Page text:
Beginning September 22, 2021, Ontario will require residents to show proof of their vaccination status in order to access certain businesses and other public settings. The stated goal of this mandate is to encourage Ontarians to get their vaccines, protect the hospitals’ capacity and allow businesses to safely remain open.
Ontarians will need to be fully vaccinated (two doses plus 14 days) and provide proof of their vaccination status along with a photo ID in order to access certain public facilities. Examples include restaurants and bars, nightclubs, banquet halls, convention centres, recreational facilities, sporting events, casinos and theatres.
Certain venues will be exempt from the vaccine requirement, such as outdoor patios (excluding outdoor nightclub spaces), which are classified as “lower risk”. Other exemptions include spaces that provide medical care, food from grocery stores and stores that provide medical supplies. Individuals who cannot receive the vaccination due to a medical condition and children 11 years of age and younger will also be exempt from these requirements.
Prior to Ontario’s announcement, various organizations have commented on the privacy, equity and human rights concerns of proposed vaccine passports. For example, the American Civil Liberties Union (“ACLU”) and the Office of the Privacy Commissioner of Canada (“OPC”) have both commented on the appropriate considerations to ensure access to justice and privacy protection while still meeting the important public health goals vaccine mandates are intended to address.
Regarding both equity and privacy concerns, the ACLU has provided a few guidelines. First, the vaccine passport should not be exclusively nor even primarily digital. Rather, the program should be paper-based with a digital option. Despite their proliferation, there are still many people who do not have smartphones and, as a result, cannot access a digital passport. A lot of these individuals are from vulnerable or low-income communities, are over age 65, or are homeless, and having a solely digital passport would exclude them. Second, the passport system should be transparent and user friendly. It should be decentralized and allow individuals to take control of their credentials. Lastly, a digital passport should not allow for the application to track data and sell it to third parties. Fear of tracking can be a non-starter for some racialized communities, particularly immigrant communities, which would further impede access to equal opportunities.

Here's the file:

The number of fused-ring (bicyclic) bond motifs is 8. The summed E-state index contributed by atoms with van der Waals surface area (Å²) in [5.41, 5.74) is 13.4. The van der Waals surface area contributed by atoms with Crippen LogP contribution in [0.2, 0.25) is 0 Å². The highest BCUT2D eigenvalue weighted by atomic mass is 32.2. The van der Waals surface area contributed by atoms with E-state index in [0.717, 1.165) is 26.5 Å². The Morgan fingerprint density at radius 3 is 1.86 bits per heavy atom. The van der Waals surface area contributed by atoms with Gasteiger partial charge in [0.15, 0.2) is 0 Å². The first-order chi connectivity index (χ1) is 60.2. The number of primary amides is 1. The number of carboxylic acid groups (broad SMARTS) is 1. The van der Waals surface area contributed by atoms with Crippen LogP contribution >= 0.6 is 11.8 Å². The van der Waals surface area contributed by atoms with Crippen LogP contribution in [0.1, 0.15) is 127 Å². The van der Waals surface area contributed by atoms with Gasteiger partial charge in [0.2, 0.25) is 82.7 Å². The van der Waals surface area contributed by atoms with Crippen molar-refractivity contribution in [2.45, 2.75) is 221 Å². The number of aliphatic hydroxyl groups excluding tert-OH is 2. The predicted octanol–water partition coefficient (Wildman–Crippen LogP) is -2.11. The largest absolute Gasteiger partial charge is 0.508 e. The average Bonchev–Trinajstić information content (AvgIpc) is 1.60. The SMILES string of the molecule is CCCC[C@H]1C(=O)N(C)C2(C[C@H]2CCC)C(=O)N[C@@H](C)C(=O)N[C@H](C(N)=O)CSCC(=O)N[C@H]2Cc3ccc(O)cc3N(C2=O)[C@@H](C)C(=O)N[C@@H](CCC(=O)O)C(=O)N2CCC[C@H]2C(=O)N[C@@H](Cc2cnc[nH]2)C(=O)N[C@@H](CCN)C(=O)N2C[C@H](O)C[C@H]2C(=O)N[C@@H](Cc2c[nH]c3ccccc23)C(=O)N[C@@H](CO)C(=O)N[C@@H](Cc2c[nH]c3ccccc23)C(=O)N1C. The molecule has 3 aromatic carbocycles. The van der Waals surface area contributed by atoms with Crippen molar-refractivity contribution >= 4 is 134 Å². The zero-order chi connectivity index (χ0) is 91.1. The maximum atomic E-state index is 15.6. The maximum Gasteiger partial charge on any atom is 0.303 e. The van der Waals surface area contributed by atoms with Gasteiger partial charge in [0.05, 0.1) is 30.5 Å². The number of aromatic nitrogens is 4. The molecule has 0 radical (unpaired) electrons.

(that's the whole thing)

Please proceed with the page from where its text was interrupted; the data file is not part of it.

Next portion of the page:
With respect to privacy, the Federal, Provincial and Territorial Privacy Commissioners released a joint statement commenting on the ways in which a vaccine passport system can appropriately address privacy concerns. While the joint statement acknowledges that vaccine passports are being implemented as a way to return to a “normal life”, it also confirms that the passports must be implemented in compliance with privacy laws. Moreover, privacy best practices should be followed in order to ensure the greatest level of privacy protection. As a result, vaccine passports must be necessary, effective in achieving their goal, and the privacy risk must be proportional to the public health purposes they are intended to address. In the event these criteria are no longer met, the passports ought to be decommissioned.
While the details of the proposed Ontario vaccine certificate or passport system are not yet known, currently individuals can download a PDF form of their vaccine receipt from a provincial website. This can be printed or stored on a smartphone and presented as proof of vaccination. However, there is no option currently for individuals who do not have a smartphone or computer to access their receipt, although it is stated that an alternative for people with no email, health card or ID is forthcoming. This is noteworthy since during the period September 22 to October 22, 2021, individuals are required to produce their receipt as well as their driver’s license or health card. This is obviously problematic for individuals who do not have such identification.
In the event the government provides an alternative for individuals without internet access to request a mailed receipt, it is unclear whether an option will also be available for those with no permanent address. Further, individuals who are unable to be vaccinated for medical reasons will be required to present a doctor’s note until the medical exemption is integrated into the digital vaccine certificate. This raises questions for those who are medically exempt but do not have a smartphone.
While the initial approach includes the ability to use a paper receipt, Ontario has stated that as of October 22, an enhanced vaccine certificate will be available in a new digital format that “will offer increased accessibility and privacy protection”. Whether this is accurate remains to be seen. When considering the digital certificate, users will want to know who developed it and who hosts it, whether the data is decentralized and, importantly, whether it is tracking and storing data. While it is stated that the app will contain a unique QR code that allows businesses to easily scan and confirm vaccine status, it is unknown whether the business will also be collecting personal information as a result. It is also unknown whether the “enhanced vaccine certificate” will be available as a hard copy for those who cannot or prefer not to use the digital app.
While we do not know what the Ontario passport will look like in practice, it is clear that there are equality and privacy considerations that will have to be carefully considered and monitored as the provincial program is rolled out. Failure to do so could alienate or exclude certain communities from public spaces or violate Canadian privacy laws, both of which could have the consequence of impeding the intended goals of the vaccine certificate.